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Pig Idioms

Updated on June 11, 2019
Ben Reed profile image

Ben has held a life-long interest in language and has a particular interest in the expressions, phrases, and idioms that contribute to it.

What Is an idiom?

An idiom is a natural way or manner of speaking to someone who is a native speaker of the language.

An idiom is a phrase or an expression that cannot be taken literally.

When you use an idiom in everyday language, then it has a different meaning than the basic meaning or definition of the words as found in a dictionary. An example of this might be "break a leg." If taken literally, then you are being told to break your leg. However, this phrase, or idiom is often used by actors to say "Do well" before they go out on stage.

When Pigs Fly

  • When Pigs Fly

A way of saying that something is very unlikely to happen.

  • Buy a pig in a poke

To buy something without checking it out first. You have bought something that is not what it was meant to be.

Did you know that this particular idiom is believed to have its origins back in the Middle Ages. It is thought by some that it refers to a time when meat was hard to come by, but when rats and cats were not. It doesn't take much imagination to see what may have happened.

  • Sweat Like a Pig

To sweat (perspire) a lot.

The origin of this idiom are a little difficult to track down and it is strange to refer to a pig as sweating as pigs don't actually have any sweat glands and therefore cannot perspire in this way. It is thought by some that this idiom stems from the smelter of pig iron, which at a critical stage of it's manufacture where it is cool enough to transport, "sweats". Other thoughts on this are that the phrase should be taken more literally, pigs don't sweat - and therefore someone who is referred to in such a way, is actually being lazy.

When pigs fly — idiom
When pigs fly — idiom | Source

You Can Put Lipstick on a Pig, But It's Still a Pig

  • You can put lipstick on a pig, but it's still a pig

A way of saying that you can dress up a situation or issue, but without changing it any way.

  • In a pigs eye!

A way of saying that something has no chance of happening.

The origins of the idiom "in a pigs eye" are a little vague. It is believed that there is some reference to the fact that pigs have small eyes. Although quite where the connection with the idioms meaning of something being highly unlikely stems from remains a subject of debate.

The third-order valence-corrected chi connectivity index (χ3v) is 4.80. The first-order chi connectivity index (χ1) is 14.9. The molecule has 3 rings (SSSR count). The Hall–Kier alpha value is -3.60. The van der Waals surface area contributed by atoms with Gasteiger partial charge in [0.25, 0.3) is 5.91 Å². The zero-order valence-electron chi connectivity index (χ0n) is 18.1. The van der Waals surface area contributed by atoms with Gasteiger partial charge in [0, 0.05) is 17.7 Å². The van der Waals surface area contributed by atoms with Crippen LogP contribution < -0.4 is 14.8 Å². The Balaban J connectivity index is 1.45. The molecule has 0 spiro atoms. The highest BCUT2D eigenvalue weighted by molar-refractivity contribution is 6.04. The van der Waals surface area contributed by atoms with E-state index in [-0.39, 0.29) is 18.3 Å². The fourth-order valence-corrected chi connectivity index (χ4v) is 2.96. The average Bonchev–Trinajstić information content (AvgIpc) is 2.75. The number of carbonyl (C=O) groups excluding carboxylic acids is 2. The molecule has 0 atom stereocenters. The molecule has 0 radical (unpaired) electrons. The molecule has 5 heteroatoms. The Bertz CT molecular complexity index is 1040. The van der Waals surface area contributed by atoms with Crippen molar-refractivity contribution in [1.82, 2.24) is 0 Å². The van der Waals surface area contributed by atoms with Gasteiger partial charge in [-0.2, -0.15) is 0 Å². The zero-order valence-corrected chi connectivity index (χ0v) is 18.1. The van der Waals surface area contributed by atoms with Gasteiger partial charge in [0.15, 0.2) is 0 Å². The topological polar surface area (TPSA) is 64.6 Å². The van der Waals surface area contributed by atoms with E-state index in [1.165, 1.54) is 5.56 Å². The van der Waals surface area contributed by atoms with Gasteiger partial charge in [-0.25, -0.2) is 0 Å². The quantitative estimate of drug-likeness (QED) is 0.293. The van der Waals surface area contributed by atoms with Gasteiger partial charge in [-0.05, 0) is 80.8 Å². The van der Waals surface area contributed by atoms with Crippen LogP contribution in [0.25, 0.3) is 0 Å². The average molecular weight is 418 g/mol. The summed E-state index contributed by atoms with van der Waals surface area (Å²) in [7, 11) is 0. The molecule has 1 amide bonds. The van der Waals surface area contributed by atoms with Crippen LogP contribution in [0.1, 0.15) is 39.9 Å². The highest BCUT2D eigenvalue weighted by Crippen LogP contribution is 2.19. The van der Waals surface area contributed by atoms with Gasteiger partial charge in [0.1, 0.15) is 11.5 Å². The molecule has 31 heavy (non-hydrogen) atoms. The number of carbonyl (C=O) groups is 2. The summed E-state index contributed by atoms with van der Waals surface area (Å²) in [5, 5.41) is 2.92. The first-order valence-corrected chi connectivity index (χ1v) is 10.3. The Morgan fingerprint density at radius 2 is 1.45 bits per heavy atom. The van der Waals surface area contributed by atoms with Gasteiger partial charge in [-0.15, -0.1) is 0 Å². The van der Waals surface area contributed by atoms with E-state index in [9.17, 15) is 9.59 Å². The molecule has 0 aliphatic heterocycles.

• Squeal like a stuck pig

A way of saying that someone made a fuss, usually over nothing. For example, someone suffered only slightly, but made a huge fuss over it.

Lipstick On A Pig
Lipstick On A Pig

If That Don't Beat a Pig a-pecking

  • If that don't beat a Pig a-pecking

A way of saying that something is amazing.

  • It ain't Fitting to Roll With a Pig

A way of saying that a person in uncouth.

Why not take part in my Idiom test.....just for fun. - Just fill in the missing word.

A little ............told me.

See results

Go Hog Wild

  • Go Hog Wild

A way of saying that someone is behaving wildly.

  • To go the whole hog

To be extravagant, to leave nothing out.

  • Pig it

A way of saying that someone is living in a messy way. To live like a pig.

  • Everything but the squeal

A way of saying that everything from the pig is used. Usually used by butchers, sausage makers to describe that everything from the animal was used.

Wild Hog
Wild Hog

Why not Take Part in my Idiom Test?

Just fill in the missing word.

A your bonnet.

See results
The piggy In the middle — idiom
The piggy In the middle — idiom | Source

Don't be Like a Piggy in The Middle

  • Like Pigs to the Slaughter

A way of saying that something is being done obediently and in large numbers.

  • Like Stealing Acorns From a Blind Pig

A way of saying that something is very easy.

  • Piggy in the middle

Someone who is caught in the middle of an argument between two people or groups.

  • If That Don't Beat a Pig-a-Pecking

A way of saying that something is amazing.

  • Pigs ear

A way of saying that something or an object is useless.

  • Casting Pearls Before Swines

A way of saying that something you are offering something of value to a person or persons who either cannot, or does not appreciate it.

Pig Idioms — a Lesson From BBC Learning English


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